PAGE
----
Date of Graduation


Document Type


Degree Name

Master of Arts in Psychology (MA)

Degree Level



Psychological Science


Ellen Leen-Feldner

Committee Member

Matthew Feldner

Second Committee Member

Nathan Parks


Psychology, Adolescents, Posttraumatic stress, Script-driven imagery, Trauma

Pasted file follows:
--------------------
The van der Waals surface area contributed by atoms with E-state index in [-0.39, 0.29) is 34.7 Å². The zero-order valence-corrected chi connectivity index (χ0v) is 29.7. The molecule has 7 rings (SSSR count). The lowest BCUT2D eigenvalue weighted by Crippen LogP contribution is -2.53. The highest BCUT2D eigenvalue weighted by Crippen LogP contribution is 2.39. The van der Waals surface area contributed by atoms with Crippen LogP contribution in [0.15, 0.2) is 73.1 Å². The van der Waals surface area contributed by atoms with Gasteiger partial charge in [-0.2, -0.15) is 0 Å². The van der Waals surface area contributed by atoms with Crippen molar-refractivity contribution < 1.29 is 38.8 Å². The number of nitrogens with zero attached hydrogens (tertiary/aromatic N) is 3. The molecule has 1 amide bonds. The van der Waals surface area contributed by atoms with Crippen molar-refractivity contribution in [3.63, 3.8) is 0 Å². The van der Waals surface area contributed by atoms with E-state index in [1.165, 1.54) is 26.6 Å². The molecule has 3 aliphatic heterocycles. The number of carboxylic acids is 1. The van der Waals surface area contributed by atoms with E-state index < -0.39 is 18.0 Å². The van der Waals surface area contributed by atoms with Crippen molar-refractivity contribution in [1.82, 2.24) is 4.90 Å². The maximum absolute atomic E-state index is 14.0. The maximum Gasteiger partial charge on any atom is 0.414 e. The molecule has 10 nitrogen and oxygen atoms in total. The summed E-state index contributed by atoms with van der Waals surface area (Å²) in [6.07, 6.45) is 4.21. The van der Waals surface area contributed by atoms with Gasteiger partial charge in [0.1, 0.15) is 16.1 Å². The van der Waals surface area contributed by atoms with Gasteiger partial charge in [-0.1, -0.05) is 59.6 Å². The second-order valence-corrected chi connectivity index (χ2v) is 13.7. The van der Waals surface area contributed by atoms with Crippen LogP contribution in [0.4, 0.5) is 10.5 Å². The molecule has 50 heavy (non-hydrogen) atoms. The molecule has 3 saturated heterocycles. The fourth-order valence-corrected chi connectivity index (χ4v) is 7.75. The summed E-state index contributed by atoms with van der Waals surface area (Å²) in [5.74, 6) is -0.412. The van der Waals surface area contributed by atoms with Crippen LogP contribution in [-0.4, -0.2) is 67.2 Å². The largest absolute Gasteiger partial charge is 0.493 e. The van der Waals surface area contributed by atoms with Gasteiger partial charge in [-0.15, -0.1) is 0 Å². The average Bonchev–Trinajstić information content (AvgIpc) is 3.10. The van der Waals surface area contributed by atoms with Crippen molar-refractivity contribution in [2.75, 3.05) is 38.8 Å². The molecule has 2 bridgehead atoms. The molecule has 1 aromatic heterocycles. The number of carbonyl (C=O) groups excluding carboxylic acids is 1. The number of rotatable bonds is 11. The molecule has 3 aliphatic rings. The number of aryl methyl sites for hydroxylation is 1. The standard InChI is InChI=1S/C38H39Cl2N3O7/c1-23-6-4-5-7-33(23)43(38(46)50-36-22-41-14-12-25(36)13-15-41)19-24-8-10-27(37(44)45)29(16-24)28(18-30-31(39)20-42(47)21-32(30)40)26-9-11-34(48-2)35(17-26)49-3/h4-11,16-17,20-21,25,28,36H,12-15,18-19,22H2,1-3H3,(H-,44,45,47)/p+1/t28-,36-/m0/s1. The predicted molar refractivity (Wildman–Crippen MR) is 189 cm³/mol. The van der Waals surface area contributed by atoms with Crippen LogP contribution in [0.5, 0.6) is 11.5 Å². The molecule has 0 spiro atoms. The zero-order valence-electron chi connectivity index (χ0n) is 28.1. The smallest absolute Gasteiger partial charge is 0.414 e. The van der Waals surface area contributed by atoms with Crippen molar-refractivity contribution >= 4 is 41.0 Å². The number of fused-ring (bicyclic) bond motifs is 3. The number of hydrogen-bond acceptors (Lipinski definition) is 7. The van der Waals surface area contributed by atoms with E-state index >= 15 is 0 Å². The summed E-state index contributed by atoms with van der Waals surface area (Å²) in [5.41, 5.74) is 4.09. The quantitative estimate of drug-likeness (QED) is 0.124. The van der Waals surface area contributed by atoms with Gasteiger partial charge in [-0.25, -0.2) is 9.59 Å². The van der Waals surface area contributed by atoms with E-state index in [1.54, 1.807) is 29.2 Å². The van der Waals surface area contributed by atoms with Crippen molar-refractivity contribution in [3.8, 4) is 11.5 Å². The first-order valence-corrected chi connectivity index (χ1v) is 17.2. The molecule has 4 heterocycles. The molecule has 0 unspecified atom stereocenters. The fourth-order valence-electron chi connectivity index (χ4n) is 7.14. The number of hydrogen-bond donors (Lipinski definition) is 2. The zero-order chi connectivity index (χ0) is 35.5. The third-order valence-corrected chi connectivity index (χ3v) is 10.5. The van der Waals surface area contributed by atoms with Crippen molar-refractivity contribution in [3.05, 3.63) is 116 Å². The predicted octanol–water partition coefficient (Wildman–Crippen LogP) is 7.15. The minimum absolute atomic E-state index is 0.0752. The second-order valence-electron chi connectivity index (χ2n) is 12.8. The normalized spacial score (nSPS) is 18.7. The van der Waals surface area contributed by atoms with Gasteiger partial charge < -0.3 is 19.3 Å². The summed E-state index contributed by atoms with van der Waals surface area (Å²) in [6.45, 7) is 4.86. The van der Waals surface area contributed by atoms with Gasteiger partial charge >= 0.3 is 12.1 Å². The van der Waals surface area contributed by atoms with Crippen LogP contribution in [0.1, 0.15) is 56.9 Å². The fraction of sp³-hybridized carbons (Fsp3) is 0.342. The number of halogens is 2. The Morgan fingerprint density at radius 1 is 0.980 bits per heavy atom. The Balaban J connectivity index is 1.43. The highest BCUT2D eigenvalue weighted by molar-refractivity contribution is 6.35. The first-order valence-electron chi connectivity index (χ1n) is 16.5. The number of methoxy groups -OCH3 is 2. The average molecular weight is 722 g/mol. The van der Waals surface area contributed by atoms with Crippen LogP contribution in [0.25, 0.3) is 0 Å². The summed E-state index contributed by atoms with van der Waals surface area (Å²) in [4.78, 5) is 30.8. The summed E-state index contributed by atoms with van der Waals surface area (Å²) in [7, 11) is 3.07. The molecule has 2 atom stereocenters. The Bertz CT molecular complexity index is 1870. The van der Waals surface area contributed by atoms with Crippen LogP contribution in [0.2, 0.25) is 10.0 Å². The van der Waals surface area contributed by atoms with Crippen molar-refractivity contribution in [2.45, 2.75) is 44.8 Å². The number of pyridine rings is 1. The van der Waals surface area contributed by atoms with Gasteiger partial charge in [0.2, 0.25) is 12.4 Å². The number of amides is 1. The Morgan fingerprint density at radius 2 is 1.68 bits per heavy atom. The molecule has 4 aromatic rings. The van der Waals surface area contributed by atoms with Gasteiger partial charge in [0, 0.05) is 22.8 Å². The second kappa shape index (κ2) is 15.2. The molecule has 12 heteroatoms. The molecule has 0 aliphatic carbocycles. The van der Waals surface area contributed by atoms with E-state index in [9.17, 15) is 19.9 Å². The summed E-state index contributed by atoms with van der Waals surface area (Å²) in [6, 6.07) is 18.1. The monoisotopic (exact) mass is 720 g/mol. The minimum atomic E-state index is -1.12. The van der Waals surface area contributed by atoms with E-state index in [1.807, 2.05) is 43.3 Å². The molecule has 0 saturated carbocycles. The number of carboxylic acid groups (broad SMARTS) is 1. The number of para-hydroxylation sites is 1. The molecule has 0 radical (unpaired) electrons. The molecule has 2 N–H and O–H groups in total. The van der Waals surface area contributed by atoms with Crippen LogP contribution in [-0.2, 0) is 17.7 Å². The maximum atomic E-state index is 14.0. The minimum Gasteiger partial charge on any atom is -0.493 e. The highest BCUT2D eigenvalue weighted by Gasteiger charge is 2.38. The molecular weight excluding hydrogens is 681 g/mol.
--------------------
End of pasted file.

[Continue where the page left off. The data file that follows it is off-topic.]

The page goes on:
Extensive research suggests script-driven imagery procedures employed with traumatic event-exposed adults produce reliable reactions that map onto contemporary models of posttraumatic stress, including increased physiological (Carson et al., 2000; Orr et al., 1998; Ramón et al., 2006) and negative affective (Pitman et al., 1987) responses to trauma scripts. Therefore, such procedures can be utilized in a controlled, laboratory-based setting, supporting mechanism-oriented research designed to better understand the nature, correlates, and consequences of traumatization and posttraumatic stress symptoms (PTSS). Unfortunately, only one study has begun to evaluate the validity of script-driven imagery procedures for use with youth, making further investigation of this important methodology crucial for developmental psychopathologists seeking to use script-driven imagery procedures among youth. The current study examined responding to script-driven imagery in relation to PTSS within a sample of 60 traumatic event-exposed adolescents, ages 10 to 17 years. Results showed that PTSS predicted self-reported fear, disgust, and distress responses to the script, as well as re-experiencing and dissociation symptoms elicited. However, PTSS did not predict self-reported anxiety, avoidance or total PTSD symptoms elicited by the script, or any physiological variables, including heart rate, facial EMG, or skin conductance. As expected, adolescents’ self-reported thought problems did not predict any affective, physiological, or PTSD symptom outcomes in response to the script-driven imagery procedure, suggesting a degree of divergent validity for PTSS as a predictor. Unexpectedly, there were no significant effects of gender on any affective, physiological, or PTSD symptom outcomes. Implications will be discussed in terms of the developmental stage of adolescence, the differences in using script-driven imagery with youth compared to adults, and the importance of this new methodology for youth PTSD research.